The fourth step in the S.T.R.E.S.S. Process is EMOTION.

The two emotions that relate to this step in the S.T.R.E.S.S. Process are fear and anxiety.





I’ve written in earlier posts about the two separate pathways in the brain along which sensory data travels:

  1. the fast track where the brain’s alarm centre – the amygdala performs a quick threat assessment, and if there’s a threat, arouses fear.
  2. the slower track where the brain’s thinking centre – the cortex performs a more logical, rational assessment of the sensory data and if it decides the threat is a false alarm triggers the relaxation response to calm us down again, or if there is the risk of harm arouses anxiety.


“The oldest and strongest emotion of mankind is fear, and the oldest and strongest kind of fear is fear of the unknown.”

~ H. P. Lovecraft

Fear keeps us alive. It’s a natural reaction to a clear, real or imagined present, identifiable threat to our physical and/or emotional well-being.

Fear activates the stress response and we react in an instant by taking action to avoid the danger (flight) or to defend ourselves (fight) physically or verbally. For instance – the moment a large earthquake hits, fear triggers the stress response and we ‘drop-cover-hold’.


“Anxiety is a gift from nature because it aids survival — none of us would live long if anxiety didn’t stop us from taking foolhardy risks!”

~ Human Givens Institute

Anxiety like fear activates the stress response, but because we’re not faced with a present danger, our cortex (thinking brain) has an opportunity to mediate our response. Our thinking, feelings  and behaviour in response to anxiety can be a help or unhelpful.

'Helpful' anxiety causes us to behave with caution when approaching potentially dangerous situations or situations with uncertain outcomes. Cognitively we respond with apprehension, nervousness or dread. We react by preparing, planning and practicing so we can mitigate the risk inherent in the potentially dangerous situation. Helpful anxiety causes us to:

  • buy a survival kit in lieu of an earthquake
  • prepare and practice before a job interview
  • get an annual flu jab prior to the onset of winter
  • check the weekend weather report before organising a picnic
  • etc

'Unhelpful' Anxiety  is anxiety that is inappropriate and/or irrational, or becomes ‘free-floating’ (i.e. it’s not attached to a specific situation and keeps us on edge and hypervigilant). This type of anxiety:

  • holds us back from taking action – for instance we avoid: getting up and speaking in front of others, trying something new like dancing, or starting the business we’ve always wanted to
  • causes us to engage in repetitive unnecessary actions - for instance engaging in compulsive cleaning, repeatedly checking that the doors are locked after leaving the house.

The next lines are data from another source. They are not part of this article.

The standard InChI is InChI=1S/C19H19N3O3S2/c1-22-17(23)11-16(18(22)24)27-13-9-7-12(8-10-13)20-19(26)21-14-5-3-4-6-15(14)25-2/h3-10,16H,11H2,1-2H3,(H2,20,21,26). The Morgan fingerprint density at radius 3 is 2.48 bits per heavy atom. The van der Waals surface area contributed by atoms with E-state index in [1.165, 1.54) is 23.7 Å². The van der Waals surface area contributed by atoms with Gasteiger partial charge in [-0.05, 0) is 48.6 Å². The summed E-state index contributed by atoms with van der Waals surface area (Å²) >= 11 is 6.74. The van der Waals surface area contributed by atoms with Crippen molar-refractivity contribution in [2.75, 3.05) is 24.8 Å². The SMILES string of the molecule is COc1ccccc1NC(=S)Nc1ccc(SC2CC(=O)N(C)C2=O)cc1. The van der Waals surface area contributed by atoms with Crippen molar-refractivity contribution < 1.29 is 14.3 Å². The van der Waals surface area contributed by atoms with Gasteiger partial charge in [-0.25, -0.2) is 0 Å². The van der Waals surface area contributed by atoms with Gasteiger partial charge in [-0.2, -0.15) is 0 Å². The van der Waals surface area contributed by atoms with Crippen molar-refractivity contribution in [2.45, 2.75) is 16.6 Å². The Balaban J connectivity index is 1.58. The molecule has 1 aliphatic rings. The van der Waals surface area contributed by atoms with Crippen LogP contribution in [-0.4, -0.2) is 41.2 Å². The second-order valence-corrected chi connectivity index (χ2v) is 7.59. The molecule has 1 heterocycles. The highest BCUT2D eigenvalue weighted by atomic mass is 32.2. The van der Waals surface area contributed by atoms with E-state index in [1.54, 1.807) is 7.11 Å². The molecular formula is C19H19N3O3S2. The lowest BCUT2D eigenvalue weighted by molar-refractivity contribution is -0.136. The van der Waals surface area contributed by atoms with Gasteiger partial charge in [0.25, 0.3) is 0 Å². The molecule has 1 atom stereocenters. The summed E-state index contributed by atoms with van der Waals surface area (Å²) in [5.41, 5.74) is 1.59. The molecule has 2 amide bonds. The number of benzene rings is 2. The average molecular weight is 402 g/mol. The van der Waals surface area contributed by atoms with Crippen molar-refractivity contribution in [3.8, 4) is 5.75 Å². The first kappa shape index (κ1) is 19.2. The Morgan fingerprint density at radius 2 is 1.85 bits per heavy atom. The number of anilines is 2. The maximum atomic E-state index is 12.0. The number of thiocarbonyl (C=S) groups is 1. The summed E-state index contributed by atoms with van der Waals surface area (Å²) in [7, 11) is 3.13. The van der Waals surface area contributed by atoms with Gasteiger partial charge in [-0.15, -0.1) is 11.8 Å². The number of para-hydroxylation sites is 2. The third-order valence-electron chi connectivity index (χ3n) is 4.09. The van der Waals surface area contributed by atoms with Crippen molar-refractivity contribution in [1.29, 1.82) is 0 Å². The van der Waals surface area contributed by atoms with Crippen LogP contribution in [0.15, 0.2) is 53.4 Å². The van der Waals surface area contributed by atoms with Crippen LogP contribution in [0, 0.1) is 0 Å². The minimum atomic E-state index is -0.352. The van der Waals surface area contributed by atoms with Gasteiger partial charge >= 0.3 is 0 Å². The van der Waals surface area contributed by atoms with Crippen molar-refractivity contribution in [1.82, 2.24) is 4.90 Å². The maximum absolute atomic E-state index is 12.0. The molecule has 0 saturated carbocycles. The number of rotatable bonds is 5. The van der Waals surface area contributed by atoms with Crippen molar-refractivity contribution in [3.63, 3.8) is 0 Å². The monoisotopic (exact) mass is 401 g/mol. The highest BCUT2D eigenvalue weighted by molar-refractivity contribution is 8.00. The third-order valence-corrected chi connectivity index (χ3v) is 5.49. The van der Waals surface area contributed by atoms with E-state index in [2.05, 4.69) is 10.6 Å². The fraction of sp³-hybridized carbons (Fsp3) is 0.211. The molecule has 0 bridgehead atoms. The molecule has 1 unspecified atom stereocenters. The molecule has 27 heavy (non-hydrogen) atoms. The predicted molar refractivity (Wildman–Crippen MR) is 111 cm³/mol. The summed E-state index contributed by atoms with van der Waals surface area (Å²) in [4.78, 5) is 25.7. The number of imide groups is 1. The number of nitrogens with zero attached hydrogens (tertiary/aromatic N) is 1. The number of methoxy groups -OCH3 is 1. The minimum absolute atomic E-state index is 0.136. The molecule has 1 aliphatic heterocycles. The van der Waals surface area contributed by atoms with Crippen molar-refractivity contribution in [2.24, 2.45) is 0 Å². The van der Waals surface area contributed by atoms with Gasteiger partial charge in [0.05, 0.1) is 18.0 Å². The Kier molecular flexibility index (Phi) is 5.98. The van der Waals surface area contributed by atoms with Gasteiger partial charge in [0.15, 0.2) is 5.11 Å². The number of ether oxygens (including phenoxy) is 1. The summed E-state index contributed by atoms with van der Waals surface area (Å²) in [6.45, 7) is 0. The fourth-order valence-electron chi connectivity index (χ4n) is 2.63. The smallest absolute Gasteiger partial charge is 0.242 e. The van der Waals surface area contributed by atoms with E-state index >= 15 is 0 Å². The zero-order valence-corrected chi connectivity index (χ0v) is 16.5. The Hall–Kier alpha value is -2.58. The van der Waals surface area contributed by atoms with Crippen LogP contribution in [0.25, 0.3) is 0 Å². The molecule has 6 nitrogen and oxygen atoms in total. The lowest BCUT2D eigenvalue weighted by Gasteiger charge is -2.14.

As Helen Keller said, “Avoiding danger is no safer in the long run than outright exposure. The fearful are caught as often as the bold.”


Two ways in which you can quickly change your experience of anxiety

1. Name your anxiety

You might be surprised to learn that simply by naming or labeling your anxiety out loud (or to yourself) for instance: “I am feeling anxious”, can lower the intensity of the anxiety you are feeling. Read more here.

2. Reframe your anxiety as excitement

A study conducted by Harvard Business School found that simply by labelling the sensations we feel when anxious as signs that we are excited improves our performance under pressure. Read more here.


What Next?

If you’d like to explore how I can help you to experience less anxiety and stress, email  me or call me on 021 056 8389.

To find out more about how you can overcome anxiety and reduce stress, simply invest in a no obligation complimentary 60 minute consultation. It could prove to be the most valuable and life changing 60 minutes of your life.

Have a safe and relaxing week.
Go well


P.S. Please do ask me any questions you may have about anxiety and stress - I am always delighted to answer them.


Tony Yuile is hired by people seeking help to perform at their best in one or more areas of their lives. He's a personal performance coach & hypnosis professional based in Wellington NZ, where he specialises in helping people perform under pressure, reduce anxiety and manage stress. Tony’s solution focused approach to coaching uses a range of techniques drawn from the fields of co-active coaching, hypnosis, positive psychology and neuro-linguistic programming (NLP).

Contact Tony today to discuss how he can help you, or if you think Tony could help someone you know, you might like to encourage them to get in touch with him.